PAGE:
Summary: Apple gets ready to tackle wearables, fitness and healthcare in iOS 8 - here's the lowdown on Apple Health and HealtKit.
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Could a secret digital arms race make real-world confrontations more likely, not less? Have we replaced the cold war with the coders' war? 
As nations spend billions of dollars stockpiling digital weapons and tension grows between them, the risk of world cyber warfare has suddenly turned offensive.
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Nokia's X series of Android phones makes the Android fragmentation problem even weirder. Nokia wants to use Android to persuade customers to buy Windows Phone which is certainly an unexpected twist...
Summary: Nokia X and Amazon's Fire OS are evidence of a strange new world where Android is being used to compete with itself, and with Google.
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FWIW, I think it's great that AOSP can be used this way but GMS requires certification.

Customers on Amazon and Nokia X devices are very different from the typical GMS customer and it's reasonable to treat them differently.

The Amazon device is a great example of how we can get subsidized hardware in the hands of everyman outside the US mobile phone system. I have hopes that these types of devices can help us bridge the digital divide. That AOSP allows for its use in this way is key.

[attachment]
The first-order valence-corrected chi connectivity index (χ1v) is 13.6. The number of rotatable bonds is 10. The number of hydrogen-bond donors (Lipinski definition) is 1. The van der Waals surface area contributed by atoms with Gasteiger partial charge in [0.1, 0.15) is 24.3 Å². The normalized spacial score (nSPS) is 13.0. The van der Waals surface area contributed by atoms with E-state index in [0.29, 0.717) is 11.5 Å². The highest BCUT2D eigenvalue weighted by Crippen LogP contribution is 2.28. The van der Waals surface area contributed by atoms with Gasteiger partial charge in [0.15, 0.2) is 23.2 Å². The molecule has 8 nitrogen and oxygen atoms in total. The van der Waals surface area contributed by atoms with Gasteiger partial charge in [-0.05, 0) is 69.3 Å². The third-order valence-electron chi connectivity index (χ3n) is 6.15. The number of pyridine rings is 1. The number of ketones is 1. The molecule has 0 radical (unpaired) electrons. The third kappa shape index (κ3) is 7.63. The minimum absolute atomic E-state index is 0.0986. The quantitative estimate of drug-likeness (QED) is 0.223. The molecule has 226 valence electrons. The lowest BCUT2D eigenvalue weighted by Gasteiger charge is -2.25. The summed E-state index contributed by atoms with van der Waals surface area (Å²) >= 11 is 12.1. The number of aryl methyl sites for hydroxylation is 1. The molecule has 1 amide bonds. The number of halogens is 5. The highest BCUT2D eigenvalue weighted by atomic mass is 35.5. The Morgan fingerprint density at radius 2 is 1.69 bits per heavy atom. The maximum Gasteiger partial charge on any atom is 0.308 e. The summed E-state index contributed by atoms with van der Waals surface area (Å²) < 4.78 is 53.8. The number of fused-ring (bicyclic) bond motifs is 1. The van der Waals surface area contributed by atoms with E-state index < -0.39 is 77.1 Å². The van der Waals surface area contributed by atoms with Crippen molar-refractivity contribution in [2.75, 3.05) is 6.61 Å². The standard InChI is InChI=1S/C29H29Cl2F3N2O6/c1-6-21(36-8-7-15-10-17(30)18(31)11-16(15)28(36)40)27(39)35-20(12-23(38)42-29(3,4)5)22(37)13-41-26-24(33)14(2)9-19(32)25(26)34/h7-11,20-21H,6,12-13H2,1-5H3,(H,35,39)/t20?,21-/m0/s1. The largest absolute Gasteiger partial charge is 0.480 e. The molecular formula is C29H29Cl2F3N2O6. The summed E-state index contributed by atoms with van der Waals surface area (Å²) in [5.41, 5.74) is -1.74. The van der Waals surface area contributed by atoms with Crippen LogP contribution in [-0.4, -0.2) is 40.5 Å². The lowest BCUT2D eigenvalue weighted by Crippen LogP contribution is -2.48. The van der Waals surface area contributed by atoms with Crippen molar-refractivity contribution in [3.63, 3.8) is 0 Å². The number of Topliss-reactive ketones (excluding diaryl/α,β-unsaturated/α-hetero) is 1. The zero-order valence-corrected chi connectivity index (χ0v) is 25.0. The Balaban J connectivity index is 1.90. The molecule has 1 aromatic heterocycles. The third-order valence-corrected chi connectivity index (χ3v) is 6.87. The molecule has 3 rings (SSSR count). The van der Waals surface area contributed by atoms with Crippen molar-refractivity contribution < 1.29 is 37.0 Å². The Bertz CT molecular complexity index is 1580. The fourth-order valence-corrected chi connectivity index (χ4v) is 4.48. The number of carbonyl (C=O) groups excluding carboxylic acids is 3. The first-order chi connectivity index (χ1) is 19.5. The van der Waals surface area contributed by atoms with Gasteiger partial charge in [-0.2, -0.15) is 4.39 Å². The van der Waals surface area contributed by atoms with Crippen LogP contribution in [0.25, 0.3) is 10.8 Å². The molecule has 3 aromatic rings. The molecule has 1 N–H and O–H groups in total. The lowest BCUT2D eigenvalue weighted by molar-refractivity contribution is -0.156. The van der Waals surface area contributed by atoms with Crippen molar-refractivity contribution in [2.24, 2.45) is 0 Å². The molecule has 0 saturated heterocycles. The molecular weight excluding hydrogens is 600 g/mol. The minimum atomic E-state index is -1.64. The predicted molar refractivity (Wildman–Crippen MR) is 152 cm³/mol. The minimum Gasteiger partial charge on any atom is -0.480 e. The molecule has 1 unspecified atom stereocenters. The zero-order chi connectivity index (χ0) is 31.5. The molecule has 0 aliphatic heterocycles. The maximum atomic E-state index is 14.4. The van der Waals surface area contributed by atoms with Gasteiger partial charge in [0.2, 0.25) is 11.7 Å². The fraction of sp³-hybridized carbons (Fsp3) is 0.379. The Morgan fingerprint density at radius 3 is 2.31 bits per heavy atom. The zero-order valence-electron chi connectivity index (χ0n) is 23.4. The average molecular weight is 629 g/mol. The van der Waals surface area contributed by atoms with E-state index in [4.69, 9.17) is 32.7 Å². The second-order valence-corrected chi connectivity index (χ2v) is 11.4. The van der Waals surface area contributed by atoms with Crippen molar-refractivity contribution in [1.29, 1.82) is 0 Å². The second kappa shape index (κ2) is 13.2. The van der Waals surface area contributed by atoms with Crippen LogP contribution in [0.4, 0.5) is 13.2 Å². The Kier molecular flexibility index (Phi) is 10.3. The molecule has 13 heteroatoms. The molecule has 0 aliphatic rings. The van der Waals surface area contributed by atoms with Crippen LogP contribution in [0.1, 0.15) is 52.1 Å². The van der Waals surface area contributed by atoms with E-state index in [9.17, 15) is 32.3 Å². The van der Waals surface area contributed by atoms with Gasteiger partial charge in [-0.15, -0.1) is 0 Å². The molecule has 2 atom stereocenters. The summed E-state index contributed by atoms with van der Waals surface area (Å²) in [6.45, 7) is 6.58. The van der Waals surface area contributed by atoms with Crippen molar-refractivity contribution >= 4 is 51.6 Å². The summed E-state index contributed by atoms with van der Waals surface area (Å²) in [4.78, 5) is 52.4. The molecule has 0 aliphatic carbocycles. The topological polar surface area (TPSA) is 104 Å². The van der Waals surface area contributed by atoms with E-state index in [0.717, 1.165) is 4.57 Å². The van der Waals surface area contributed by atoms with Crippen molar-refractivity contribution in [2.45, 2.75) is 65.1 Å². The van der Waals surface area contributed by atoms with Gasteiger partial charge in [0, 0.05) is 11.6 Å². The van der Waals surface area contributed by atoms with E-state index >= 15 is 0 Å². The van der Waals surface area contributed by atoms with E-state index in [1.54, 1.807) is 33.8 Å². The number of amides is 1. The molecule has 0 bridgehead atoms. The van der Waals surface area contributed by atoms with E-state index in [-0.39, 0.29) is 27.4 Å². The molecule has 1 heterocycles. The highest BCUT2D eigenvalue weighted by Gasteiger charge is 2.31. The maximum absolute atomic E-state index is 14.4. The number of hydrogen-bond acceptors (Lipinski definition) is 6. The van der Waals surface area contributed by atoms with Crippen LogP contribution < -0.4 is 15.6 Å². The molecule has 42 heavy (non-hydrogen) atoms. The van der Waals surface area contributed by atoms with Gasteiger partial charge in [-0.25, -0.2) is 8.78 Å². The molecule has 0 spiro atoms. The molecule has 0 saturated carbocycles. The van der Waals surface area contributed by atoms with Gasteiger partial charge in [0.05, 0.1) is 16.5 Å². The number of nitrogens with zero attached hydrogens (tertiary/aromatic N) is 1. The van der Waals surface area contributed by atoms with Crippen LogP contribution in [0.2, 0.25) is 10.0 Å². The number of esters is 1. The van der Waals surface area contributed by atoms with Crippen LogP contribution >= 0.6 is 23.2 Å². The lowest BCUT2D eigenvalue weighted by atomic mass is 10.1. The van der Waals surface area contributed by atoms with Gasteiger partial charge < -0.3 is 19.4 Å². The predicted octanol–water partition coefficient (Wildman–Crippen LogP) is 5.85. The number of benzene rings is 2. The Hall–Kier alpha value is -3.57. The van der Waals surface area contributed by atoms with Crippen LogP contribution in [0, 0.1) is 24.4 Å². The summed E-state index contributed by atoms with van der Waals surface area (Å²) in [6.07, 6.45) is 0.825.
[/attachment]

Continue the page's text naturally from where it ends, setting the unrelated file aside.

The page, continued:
Regarding Microsoft's use. I have opined previously that it's time for Microsoft to abandon windows in favor of a customized Linux or Unix distribution. Imagine the things they could do by freeing up the manpower associated with upkeep and development. The same concept holds true here. What fundamental advantage can the Windows Phone operating system offer the customer or the software developer? Obviously it can't be used on entry level devices. Why not, instead, focus on a Windows Mobile Services layer that brings this functionality to a range of phones with less effort? Again, it's not fragmentation when it's marketed as a different platform and the user doesn't expect an upgrade path. 
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Steve Ranger

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The curious tale of how London's answer to Silicon Valley came into existence: a story of artists, graffiti, hackers and dolls...
London is creating a wave of new tech startups that are finding inspiration in regenerating a crumbling Dickensian district of the historic city.
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Have him in circles
1,715 people
matt loney's profile photo
Andrew Donoher's profile photo
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Meng-Ju Chuang's profile photo
Precious Metal Calculator Pro's profile photo
Melissa Walker's profile photo
Martin English's profile photo
Ian Cohen's profile photo
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I'm a journalist writing about the impact of technology on people, business and society.